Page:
Supporting a Cause Does Not Mean You’re An Expert For Every Case

09.18.2014By

3380860520_1b0dca5ab0_b
Photo by Pete Prodoehl

In recent weeks, there have been a lot of high publicity stories that have drawn attention to very sensitive, hot button issues. First, there was the suicide of Robin Williams, which helped to shine the spotlight once again on depression, suicide as a societal epidemic, and more. The Ray Rice case has been the focus of more recent news. Analysis of why he did what he did along with analysis of why people think his wife stayed with him has been running rampant across all media channels, it seems.

As we have discussed previously here on the blog, it can be very tempting for NPOs to “newsjack” or to create content that jumps on the coattails of a major news story. The temptation is especially strong if the story in question parallels the cause with which the NPO is affiliated. Similarly, it can be tempting for people within your organization to want to come forward when such stories are in the news. Obviously if your organization is dedicated to a specific cause you are going to have people on your staff who are passionate and well-versed. Pragmatically, speaking out with a level of expertise when your cause is in the news can also draw attention to your organization’s expertise.

As with so many things, speaking out about a sensitive topic can be a sticky wicket. Over the last few weeks, many individuals have written blog posts equating their own cases or the cases of people they have loved with situation Robin Williams found himself in, and they have conjectured about Williams’ motivations based on those parallels. More recently, people have spoken out regarding Janay Rice’s decision to stay with her husband and her later defense of his actions. They have written in judgment of her and have published hypotheses about why she did what she did.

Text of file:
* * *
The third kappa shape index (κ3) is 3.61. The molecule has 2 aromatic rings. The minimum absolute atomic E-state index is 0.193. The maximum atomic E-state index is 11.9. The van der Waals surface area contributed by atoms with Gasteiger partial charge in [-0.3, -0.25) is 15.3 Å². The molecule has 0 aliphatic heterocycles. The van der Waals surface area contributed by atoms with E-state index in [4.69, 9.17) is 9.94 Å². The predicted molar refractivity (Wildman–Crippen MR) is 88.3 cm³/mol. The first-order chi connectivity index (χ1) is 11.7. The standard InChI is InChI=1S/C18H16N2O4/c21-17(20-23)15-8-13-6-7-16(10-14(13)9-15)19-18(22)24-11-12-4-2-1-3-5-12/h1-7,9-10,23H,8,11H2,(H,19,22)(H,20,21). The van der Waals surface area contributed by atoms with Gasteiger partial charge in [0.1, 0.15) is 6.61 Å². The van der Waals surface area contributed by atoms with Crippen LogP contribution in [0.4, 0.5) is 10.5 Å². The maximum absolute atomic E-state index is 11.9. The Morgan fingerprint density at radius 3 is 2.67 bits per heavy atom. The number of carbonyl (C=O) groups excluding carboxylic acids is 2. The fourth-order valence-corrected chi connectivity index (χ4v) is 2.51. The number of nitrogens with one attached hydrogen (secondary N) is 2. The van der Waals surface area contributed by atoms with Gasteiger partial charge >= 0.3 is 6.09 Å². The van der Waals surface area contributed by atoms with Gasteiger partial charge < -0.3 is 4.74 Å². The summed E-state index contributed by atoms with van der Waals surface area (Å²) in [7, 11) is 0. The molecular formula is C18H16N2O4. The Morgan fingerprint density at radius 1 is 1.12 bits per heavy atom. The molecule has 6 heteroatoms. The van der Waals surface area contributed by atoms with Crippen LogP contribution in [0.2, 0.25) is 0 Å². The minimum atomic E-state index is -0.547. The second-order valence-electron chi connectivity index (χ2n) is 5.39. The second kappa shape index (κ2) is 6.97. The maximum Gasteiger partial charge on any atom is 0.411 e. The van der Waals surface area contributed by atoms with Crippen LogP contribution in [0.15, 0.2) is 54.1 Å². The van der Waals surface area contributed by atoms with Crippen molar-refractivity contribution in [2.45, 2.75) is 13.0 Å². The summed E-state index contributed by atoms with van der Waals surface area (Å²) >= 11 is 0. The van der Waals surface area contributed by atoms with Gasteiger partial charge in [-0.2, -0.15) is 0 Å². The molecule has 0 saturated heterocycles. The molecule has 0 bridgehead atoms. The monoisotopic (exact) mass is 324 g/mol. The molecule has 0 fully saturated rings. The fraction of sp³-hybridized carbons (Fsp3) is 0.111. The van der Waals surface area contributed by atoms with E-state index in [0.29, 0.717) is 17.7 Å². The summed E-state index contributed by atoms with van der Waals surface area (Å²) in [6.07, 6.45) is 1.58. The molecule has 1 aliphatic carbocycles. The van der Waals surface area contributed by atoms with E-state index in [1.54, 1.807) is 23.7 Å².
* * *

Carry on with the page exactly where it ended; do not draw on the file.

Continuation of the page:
The bottom line is that as sad as it may seem, issues like suicide, abuse, bullying, and other hard-to-handle topics all are intensely personal, both for the person directly involved and for the people surrounding that person. While organizations can tastefully use such high publicity cases to raise awareness, trying to explain a person’s behavior could be categorized as irresponsible if one is not careful. You never know who your content may reach, and if you are presented as an expert, what you say about a person, their friends, and their family could be taken quite seriously. One can be an expert in trends around the issue of suicide or abuse, but in individual cases, only the people directly involved can and should speak knowingly about what transpired. Your organization can support countless women who have been physically abused, but that does not mean you have expertise in the precise situation in which Ray and Janay Rice are involved.

The online world can very easily feed the sensation that you need to speak out, and your own passion about your cause will entice you to do so. Make sure, to the best of your ability, that when talking on behalf of your organization especially, you refrain from conjecture. Speak to the wider issue, but frame any hypotheses about any given case as just that—a hypothesis. Remember, we can be experts in issues and trends and statistics, but the only person we can truly offer expert opinions about is ourselves.